"It's amazing she can be a productive member of society," Phyllis Witte said. She and Lisa's father, Teunis, used to think, "'There's so much she can do, yet then again, how will she ever find a real occupation?' God opened all the doors."
      Employed since the age of 15 by Goodwill Industries, Lisa Witte had been trained in a number of skills, including her starting task taking clothes out of boxes and putting them on hangers. "Her aide soon realized she could do a lot more than hang clothes," Phyllis Witte said. "Goodwill taught her skill after skill."
      By last summer, the young woman was a veteran rag cutter. Drawing on used knit sweatshirts and T-shirts that Goodwill hadn't been able to sell, Lisa Witte would slice the clothing into squares about 12-by-12 inches and produce absorbent rags ideal for heavy-duty industrial spills and equipment cleaning.
      It was the perfect match between worker and work, as high-energy Lisa thrived on whipping out 1,000 pounds of rags per month.
      When Goodwill's government funding for Lisa Witte's program ended, the Wittes had an idea: Why not set Lisa up with her own rag cutting business? Goodwill was happy to help their longtime employee. The organization sold three cutting machines to Lisa and her parents and handed over their customer list at no cost. "They really wanted Lisa to succeed," Phyllis Witte said.
      "We knew Lisa was a great individual and a hard worker," said Jill Wallace, vice president of community relations for Goodwill Industries. "We provided her with (the machines) at a discounted cost, and we were happy to help her. She's happy, and she's got a job and is contributing to society."
      Set up as a microenterprise through Hope Network (which provides Lisa with a "skill builder" aide during her 25-hour work week), Lisa's Quality Rags was born about a year ago. Four thrift stores -- New Life, New to You, Project Hope and Nice Twice -- throw their unusable shirts into a "Lisa's box."
      New Life Thrift Store on Division Avenue in Wyoming houses Lisa Witte's operation rent-free in its basement.

• • •

Voice of An Angel

      By Jessica Lyons. bit.ly/KBk3r

      Tennis stars playing at the U.S. Open aren’t the only people getting ready to shine at the event. Gina Marie Incandela, a 7-year-old with autism, will return for the third year in a row to sing the National Anthem before a match.
      Born in Long Island, Gina now lives in Florida. When she was just two, and not yet speaking, her parents took her to see a doctor to undergo some evaluations.
      Mom Michelle said that autism was a diagnosis they were not expecting. As soon as she heard it, she began doing research and the whole family sprang into action, she said, and began looking for services and meeting with therapists.
      *
       Even when Gina could only say vowel sounds, she seemed drawn to music and would frequently hum melodies. Michelle said that she had good pitch, could hold notes perfectly, was in tune and would even use vibrato.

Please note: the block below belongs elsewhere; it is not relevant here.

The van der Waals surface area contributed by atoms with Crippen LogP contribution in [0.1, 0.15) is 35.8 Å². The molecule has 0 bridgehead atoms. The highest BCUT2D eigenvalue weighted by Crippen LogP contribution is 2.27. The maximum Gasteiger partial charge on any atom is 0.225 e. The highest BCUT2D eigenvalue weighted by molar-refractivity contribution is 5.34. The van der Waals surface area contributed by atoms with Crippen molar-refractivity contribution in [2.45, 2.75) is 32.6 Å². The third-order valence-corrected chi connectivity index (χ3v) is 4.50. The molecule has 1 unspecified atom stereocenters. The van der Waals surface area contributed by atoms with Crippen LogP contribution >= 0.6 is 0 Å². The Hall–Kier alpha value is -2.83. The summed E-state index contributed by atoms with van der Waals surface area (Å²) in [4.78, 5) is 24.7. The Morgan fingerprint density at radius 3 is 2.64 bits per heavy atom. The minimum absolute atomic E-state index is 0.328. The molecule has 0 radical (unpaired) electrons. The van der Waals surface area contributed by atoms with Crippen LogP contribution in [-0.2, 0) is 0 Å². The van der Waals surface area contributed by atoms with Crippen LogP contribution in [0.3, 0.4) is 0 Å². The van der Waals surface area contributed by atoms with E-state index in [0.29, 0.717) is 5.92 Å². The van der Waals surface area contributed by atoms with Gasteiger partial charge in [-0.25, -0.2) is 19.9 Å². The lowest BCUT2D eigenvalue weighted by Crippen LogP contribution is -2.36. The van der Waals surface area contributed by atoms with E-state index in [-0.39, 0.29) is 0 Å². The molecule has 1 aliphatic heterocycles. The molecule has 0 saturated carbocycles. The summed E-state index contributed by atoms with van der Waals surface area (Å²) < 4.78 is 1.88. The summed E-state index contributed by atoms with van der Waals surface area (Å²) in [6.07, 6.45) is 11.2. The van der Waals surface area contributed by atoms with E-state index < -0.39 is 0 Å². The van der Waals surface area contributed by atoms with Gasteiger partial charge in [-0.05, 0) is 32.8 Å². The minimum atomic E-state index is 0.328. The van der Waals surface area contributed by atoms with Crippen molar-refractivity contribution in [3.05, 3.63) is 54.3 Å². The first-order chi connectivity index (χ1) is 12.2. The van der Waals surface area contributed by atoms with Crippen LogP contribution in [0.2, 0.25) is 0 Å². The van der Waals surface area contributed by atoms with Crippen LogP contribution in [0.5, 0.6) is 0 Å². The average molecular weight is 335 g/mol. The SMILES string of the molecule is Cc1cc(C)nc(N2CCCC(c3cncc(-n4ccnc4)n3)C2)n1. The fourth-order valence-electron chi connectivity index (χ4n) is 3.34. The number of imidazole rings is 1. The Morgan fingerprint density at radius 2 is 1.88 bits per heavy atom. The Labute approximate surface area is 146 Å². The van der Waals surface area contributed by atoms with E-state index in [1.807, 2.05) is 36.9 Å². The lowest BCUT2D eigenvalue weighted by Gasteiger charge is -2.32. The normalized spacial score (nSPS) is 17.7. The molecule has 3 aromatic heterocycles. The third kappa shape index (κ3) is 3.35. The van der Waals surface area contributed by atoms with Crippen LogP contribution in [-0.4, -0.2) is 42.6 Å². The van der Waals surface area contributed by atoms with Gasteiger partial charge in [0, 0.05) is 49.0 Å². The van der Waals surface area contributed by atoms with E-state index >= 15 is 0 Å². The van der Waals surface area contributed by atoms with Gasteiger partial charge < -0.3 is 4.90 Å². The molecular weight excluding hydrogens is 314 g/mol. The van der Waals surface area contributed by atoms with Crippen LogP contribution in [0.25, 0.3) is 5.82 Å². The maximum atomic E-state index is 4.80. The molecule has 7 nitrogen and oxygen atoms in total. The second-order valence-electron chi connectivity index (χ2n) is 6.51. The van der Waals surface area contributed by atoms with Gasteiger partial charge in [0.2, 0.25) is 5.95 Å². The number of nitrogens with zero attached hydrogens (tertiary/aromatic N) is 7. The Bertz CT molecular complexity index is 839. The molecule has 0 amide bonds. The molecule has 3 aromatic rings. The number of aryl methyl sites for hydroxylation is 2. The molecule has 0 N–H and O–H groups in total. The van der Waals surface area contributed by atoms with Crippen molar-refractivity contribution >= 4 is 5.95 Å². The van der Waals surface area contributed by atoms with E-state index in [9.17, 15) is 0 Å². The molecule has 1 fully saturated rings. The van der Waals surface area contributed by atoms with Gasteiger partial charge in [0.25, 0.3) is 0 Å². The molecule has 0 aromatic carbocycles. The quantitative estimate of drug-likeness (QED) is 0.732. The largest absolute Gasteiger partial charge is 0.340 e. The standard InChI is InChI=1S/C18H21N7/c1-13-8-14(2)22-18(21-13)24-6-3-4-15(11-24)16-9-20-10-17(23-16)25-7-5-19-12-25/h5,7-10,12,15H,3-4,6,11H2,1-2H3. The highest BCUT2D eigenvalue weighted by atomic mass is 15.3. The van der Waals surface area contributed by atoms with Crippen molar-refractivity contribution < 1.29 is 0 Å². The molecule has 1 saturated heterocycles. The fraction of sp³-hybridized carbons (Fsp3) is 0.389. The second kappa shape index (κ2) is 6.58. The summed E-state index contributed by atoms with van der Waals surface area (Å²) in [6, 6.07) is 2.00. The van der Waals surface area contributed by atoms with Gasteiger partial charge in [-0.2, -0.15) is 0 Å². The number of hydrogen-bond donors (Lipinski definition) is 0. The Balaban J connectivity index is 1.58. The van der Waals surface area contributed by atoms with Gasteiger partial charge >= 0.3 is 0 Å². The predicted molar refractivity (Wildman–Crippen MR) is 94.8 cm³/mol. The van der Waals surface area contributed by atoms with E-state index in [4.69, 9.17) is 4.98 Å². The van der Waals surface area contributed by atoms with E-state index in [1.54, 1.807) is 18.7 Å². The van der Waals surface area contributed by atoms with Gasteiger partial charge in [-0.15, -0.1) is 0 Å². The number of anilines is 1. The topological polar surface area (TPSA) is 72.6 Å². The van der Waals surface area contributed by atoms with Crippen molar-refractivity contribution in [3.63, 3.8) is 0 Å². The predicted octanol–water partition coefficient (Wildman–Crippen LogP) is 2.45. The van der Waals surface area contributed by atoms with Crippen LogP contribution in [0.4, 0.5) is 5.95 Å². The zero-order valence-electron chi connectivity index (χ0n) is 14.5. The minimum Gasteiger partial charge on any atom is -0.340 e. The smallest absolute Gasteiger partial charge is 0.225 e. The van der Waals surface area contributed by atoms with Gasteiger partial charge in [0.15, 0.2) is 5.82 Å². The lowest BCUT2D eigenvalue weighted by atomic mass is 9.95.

“We knew, at that point, she was definitely going to be somehow musically inclined,” Michelle said.
      By the age of four, Gina was speaking, and had also begun music therapy. Her ability to speak and sing soon went hand-in-hand, both improving dramatically, her mom said.
+ Read more: bit.ly/KBk3r

• • •

Mom of Student Voted Out Of Class "Survivor-Style" Files Lawsuit

      By Colleen Wixon South Florida Sun-Sentinel.com bit.ly/hGSMH

      The mother of the kindergartner voted out of his classroom more than a year ago has filed a federal lawsuit.
      The complaint in Florida's Southern District of federal court targets the St. Lucie County School Board, teacher Wendy Portillo, the principal and vice principal at Morningside Elementary in Port St. Lucie, Superintendent Michael Lannon, the local head of education for special needs and St. Lucie County Classroom Teachers Association and Classified Unit.
      Melissa Barton said in the lawsuit filed Thursday that the incident traumatized her son, Alex Barton, damaging his self-worth and feelings toward school and people.
      "It's been difficult," said Barton. Alex is in therapy to deal with the incident at Morningside Elementary, she said.
      While the lawsuit seeks unspecified damages, Barton and her attorneys say the lawsuit isn't about money.
      "This is a case about every child who attends school in Florida," said Barton's attorney Paul Sopp, adding that the lawsuit focuses on the violation of Alex's civil rights.
      In May 2008, Alex's teacher Wendy Portillo asked his classmates to vote as to whether he should be allowed back in the classroom. Alex was sent out of the classroom earlier because of behavior issues.
      As Alex stood in front of the room alongside Portillo, students told him how his behavior made them feel. Alex then was voted out of the class, 14 to 2.
      Alex, who since has been diagnosed with a form of autism, spent the day in the nurse's office. It was his last day in a St. Lucie County public school classroom. Last year, Alex got homebound services from the district. This year, he started second grade in a private school.
      Portillo originally was suspended for one year and her tenure was revoked.